The issue of relief from sanctions under the Jackson regime has gained widespread interest in recent months. Following the decision in Mitchell v News Group Newspapers Limited (2014), it was thought that the courts would take a hard-line approach to granting relief, thereby creating an environment for satellite litigation and an ongoing obsession with procedural default.
Thankfully, recent decisions have indicated that relief will be granted where appropriate and that a common sense approach will prevail.
In Wain v (1) Gloucestershire County Council (2) Atkins (3) Gloucestershire Highways (4) Teasdale (2014) the claimant applied to have the fourth defendant’s costs budget struck out because it had been filed 6 days and not 7 days before the first CMC. In line with Mitchell the claimant sought to argue that the breach was not trivial and that the fourth defendant had given no good reason as to why the budget was filed a day late. In dismissing the application the judge held that the delay did not prejudice the claimant, did not disrupt the court timetable and was in fact trivial.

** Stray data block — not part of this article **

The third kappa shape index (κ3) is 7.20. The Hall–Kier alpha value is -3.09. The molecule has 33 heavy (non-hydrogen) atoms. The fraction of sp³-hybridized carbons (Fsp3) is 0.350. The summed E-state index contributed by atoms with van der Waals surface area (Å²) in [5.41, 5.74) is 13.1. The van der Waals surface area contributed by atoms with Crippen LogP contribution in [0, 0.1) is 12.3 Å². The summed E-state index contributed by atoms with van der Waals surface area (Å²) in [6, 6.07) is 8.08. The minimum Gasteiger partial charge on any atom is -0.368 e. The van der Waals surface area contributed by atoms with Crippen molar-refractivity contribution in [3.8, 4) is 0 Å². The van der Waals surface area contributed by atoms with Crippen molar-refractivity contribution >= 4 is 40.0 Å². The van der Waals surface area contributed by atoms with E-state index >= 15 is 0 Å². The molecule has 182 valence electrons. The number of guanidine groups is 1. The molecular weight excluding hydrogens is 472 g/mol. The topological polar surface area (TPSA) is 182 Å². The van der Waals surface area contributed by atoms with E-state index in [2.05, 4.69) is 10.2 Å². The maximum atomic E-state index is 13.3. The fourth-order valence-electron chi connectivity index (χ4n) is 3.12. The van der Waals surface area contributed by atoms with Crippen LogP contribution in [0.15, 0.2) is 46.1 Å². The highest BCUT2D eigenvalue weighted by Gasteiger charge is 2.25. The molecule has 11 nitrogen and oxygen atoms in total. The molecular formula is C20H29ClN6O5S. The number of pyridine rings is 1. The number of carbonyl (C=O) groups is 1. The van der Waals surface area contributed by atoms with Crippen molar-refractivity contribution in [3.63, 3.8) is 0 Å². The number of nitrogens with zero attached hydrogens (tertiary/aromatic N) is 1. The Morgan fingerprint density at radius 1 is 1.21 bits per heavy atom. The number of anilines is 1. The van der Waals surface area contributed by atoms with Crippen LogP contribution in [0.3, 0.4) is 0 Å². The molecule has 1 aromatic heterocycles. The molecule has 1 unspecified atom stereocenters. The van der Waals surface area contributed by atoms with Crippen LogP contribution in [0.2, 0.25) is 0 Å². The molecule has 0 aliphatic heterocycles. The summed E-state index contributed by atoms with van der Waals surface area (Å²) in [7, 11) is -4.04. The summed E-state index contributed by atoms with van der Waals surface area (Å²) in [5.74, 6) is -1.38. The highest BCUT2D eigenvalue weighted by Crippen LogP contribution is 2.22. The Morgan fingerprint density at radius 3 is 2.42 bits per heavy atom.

Two years ago it was Jackson LJ in Fred Perry v Brand Plaza (2012) who said “there is a concern that relief against sanctions is being granted too readily at the present time. Such a culture of delay and non-compliance is injurious to the civil justice system and to litigants generally. … After 1st April 2013 litigants who substantially disregard court orders or the requirements of the Civil Procedure Rules will receive significantly less indulgence than hitherto.”
Later followed Mitchell where the Court of Appeal upheld the court’s decision to strike out the claimant’s costs budget because it was filed late stating “the relationship between justice and procedure has changed.”
A large number of reported cases followed in which the courts were content to take a hard line approach, leaving many to wonder if the obsession with default would ever end. The recent decision in Wain suggests it might be starting to.
Mitchell made clear that relief will likely be granted where a breach is of form rather than substance, or is trivial. The problem is that ‘trivial’ was never defined leading many to try their luck. This will no doubt continue but should happen less often, provided the common sense approach continues to prevail.